Dunlop's bloodwood facts for kids
Quick facts for kidsDunlop's bloodwood
|Corymbia dunlopiana near Edith Falls|
Eucalyptus dunlopiana (K.D.Hill & L.A.S.Johnson) Brooker
Corymbia dunlopiana, commonly known as Dunlop's bloodwood, bongonyin, or Oenpelli bloodwood is a species of tree that is endemic to the Northern Territory. It has rough bark on the trunk and branches, a crown of sessile, juvenile leaves arranged in opposite pairs, flower buds solitary or in groups of three, red flowers and urn-shaped fruit.
Corymbia dunlopiana is a tree that typically grows to a height of 7 metres (23 ft) and often has twisted irregular branches. The bark is rough, tessellated or flaky and grey-brown over reddish-brown. The branchlets, leaves and flower-buds are all rough and hairy. Young plants and coppice regrowth have sessile, heart-shaped to elliptical leaves that are 40–125 mm (1.6–4.9 in) long and 30–80 mm (1.2–3.1 in) wide with a rounded or stem-clasping base. The crown of the tree has only juvenile leaves that are sessile, heart-shaped or lance-shaped to oblong, 35–120 mm (1.4–4.7 in) long and 20–57 mm (0.79–2.24 in) wide and arranged in opposite pairs with a stem-clasping base. The leaves are the same shade of dull, yellow-green, light green to grey-green on both sides. The flower buds are arranged in leaf axils or on the ends of branchlets on a branched peduncle up to 4 mm (0.16 in) long, each branch of the peduncle with one, three or (rarely) seven buds on pedicels 4–35 mm (0.16–1.38 in) long. Mature buds are pear-shaped, 12–20 mm (0.47–0.79 in) long and 7–10 mm (0.28–0.39 in) wide with a beaked operculum. Flowering has been observed in most months but mostly from the end of the dry season to early in the wet season.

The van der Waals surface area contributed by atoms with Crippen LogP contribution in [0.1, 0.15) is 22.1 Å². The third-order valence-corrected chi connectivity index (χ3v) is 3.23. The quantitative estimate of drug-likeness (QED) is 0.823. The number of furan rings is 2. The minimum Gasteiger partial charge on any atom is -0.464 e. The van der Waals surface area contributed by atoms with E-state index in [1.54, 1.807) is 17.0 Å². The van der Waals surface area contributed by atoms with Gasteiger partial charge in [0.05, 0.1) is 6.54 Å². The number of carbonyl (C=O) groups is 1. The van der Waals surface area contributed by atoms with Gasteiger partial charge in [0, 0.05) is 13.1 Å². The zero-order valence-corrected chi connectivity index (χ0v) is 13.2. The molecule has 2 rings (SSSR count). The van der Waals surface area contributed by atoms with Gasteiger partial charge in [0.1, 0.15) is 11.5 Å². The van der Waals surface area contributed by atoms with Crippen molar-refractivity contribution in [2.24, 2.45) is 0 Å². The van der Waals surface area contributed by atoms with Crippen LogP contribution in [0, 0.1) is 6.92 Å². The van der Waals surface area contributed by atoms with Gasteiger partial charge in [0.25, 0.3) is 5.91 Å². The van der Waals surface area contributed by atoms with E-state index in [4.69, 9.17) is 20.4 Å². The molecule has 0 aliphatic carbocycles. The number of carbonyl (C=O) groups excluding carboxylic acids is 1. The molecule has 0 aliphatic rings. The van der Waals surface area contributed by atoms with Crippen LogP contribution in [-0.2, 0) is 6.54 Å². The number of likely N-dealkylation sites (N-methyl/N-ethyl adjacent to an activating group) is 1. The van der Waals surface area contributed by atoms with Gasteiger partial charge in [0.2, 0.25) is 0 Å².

Taxonomy and naming
Corymbia dunlopiana was first formally described in 1995 by Ken Hill and Lawrie Johnson from specimens collected near Pine Creek in 1985. The specific epithet (dunlopiana) honours Clyde R. Dunlop, a Northern Territory botanist. "Bongonyin" is the name given to the species in the Wagiman language.
Distribution and habitat
The range of C. dunlopiana extends from west of Katherine to the Daly River and as far east as near Jim Jim in open savannah woodland. It prefers rising ground, outcrops and ridges usually with skeletal soils and often forms pure stands of small, twisted, shrubby individuals.
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